Louisville v Memphis

The Memphis-Tennessee rivalry comes to an end Friday

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Of Friday, for what feels like the 50th time over the course of the last couple of years, we will see a fun rivalry come to an end as Memphis will play Tennessee for the last time in the foreseeable future (read: Josh Pastner’s tenure).

Only this rivalry is different than Kansas-Missouri or Texas-Texas A&M, Syracuse-Georgetown or Pitt-West Virginia.

Those died (or at least become non-conference games) because of conference realignment. Memphis-Tennessee is dying … because the Tigers got a new Athletic Director.

Ever since he took over the Tiger program, Pastner has been adamant about the fact that he does not want to play Tennessee every season. His reasoning is simple: he doesn’t want to give the Vols a chance to play in Memphis, something that could potentially be used as a recruiting tool for an in-state rival looking to poach some of the city’s best hoopers. The old Memphis AD wanted the Vols on the schedule. The new one doesn’t care, which is why Pastner is now being allowed to end the series.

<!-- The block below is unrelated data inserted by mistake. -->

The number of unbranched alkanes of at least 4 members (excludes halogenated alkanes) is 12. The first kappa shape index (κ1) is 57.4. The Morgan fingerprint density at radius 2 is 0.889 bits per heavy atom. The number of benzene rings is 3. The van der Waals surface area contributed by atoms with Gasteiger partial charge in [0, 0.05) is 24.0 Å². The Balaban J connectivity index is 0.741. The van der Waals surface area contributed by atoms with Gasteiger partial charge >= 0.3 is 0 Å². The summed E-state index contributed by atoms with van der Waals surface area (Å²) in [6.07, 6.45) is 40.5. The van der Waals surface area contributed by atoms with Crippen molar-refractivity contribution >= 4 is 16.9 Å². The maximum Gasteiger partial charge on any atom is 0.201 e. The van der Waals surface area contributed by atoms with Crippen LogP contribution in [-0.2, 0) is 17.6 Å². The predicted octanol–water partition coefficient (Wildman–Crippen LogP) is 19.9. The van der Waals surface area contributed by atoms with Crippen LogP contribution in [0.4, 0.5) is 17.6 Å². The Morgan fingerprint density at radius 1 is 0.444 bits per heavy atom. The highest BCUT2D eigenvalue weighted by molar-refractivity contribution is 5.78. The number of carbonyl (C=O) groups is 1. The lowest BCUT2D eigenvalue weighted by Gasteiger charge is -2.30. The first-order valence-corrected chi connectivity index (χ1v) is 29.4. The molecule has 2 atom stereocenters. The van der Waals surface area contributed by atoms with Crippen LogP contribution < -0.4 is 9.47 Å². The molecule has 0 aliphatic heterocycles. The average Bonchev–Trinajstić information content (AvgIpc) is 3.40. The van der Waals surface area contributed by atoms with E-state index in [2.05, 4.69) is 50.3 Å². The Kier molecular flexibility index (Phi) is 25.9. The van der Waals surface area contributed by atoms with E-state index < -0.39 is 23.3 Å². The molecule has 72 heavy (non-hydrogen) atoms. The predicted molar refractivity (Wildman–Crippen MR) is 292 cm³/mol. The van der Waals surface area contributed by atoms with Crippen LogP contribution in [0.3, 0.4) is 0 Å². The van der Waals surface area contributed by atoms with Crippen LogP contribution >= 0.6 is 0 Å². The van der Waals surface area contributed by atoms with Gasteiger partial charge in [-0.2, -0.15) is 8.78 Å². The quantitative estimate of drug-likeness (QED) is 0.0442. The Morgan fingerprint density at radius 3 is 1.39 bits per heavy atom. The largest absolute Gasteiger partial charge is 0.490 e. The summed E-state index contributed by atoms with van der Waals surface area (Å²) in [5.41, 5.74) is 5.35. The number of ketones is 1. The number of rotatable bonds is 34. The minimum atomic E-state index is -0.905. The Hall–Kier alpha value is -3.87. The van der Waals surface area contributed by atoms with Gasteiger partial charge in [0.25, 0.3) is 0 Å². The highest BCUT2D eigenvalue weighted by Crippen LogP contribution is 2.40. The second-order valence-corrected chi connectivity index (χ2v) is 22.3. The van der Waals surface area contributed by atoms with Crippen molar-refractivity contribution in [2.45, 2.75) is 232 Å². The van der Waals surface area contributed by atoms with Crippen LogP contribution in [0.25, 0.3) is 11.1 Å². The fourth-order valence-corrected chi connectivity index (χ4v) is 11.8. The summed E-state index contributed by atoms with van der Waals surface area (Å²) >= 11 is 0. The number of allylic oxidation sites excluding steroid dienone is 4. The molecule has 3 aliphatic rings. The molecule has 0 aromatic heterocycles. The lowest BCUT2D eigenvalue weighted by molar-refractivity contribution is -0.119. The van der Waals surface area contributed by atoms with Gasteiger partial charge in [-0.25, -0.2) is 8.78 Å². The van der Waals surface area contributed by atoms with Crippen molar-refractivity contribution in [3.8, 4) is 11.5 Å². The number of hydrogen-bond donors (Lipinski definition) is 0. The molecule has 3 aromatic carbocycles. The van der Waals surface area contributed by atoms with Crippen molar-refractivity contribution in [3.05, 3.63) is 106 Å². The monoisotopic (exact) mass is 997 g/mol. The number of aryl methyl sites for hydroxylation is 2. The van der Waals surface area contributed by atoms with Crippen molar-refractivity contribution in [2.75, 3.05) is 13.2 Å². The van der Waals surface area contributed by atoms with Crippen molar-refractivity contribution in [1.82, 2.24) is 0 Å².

Now, I’m not really one to quibble with Josh Pastner when it comes to recruiting. He’s been able to land just about every player he’s wanted from the city of Memphis — with the exception of Jarnell Stokes — and has yet another loaded class on the way next year. Maybe he knows what he’s doing on that front.

But I’ll second the opinion of Commercial Appeal columnist Geoff Calkins:

Um, is there a rule somewhere that the Tigers can only play one interesting home-and-home series a season?